I like the idea of stud conversion, but haven't quite found the motivation to do it yet. I'm still using the BMW security bolt on my wheels, so I'd need to find an alternative solution for security.
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      08-17-2010, 03:21 AM   #16
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nice mods and very easy diy, using the RSD on my since it was about $50 cheaper
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      08-18-2010, 06:37 PM   #17
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Originally Posted by John_01 View Post
Mr 5, Thanks for your DIY and following up techincal issues. Its appreciated!

I like the idea of stud conversion, but haven't quite found the motivation to do it yet. I'm still using the BMW security bolt on my wheels, so I'd need to find an alternative solution for security.
No worries man!
The compliments keep on coming too.
People have come up to me saying, "Nice wheels. Oh wait, are those studs stock? Those looke really cool!"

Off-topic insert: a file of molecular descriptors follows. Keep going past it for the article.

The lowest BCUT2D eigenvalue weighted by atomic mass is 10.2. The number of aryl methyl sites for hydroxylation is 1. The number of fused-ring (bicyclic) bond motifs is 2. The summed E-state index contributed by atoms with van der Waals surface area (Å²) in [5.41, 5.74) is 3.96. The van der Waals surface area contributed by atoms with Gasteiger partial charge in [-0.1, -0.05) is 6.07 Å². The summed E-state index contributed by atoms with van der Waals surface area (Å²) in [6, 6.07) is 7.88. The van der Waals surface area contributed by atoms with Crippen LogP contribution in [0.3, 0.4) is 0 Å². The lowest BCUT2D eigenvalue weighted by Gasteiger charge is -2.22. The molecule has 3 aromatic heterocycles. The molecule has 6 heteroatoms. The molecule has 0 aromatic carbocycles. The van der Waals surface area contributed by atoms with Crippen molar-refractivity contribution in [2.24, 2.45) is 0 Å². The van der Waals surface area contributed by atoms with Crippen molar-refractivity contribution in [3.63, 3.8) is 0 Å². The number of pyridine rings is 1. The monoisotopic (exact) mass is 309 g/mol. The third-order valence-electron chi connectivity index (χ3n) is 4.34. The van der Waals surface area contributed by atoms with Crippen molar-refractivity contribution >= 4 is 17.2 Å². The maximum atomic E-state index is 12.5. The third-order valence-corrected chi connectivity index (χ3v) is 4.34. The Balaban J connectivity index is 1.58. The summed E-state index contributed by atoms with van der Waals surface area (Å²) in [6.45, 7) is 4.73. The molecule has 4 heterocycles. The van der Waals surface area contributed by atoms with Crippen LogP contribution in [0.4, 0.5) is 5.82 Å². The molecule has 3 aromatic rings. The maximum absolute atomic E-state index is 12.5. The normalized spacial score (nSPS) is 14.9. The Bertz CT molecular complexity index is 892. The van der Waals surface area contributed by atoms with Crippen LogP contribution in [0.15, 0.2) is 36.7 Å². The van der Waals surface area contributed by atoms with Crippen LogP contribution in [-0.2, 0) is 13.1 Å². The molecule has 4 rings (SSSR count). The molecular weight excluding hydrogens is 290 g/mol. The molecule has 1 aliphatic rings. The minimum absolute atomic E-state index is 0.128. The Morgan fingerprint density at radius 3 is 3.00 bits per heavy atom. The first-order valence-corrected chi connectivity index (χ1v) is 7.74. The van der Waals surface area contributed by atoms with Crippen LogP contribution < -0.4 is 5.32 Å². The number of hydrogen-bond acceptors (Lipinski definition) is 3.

Not exactly that but something of the sort.
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      08-18-2010, 07:16 PM   #18
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Mr5 - Love the wheels. I want them. What are the offsets and what size tires? I can read the rear tire, but not the fronts.

Thanks for the DIY!
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      07-18-2012, 08:11 AM   #19
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are these lug sets only used for people who swap rims often? It seems that if someone wanted to steel the rims, this would be the easiest way. I don't presume there are some security bolt like solution for people using stud kits?
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      02-21-2017, 09:58 AM   #20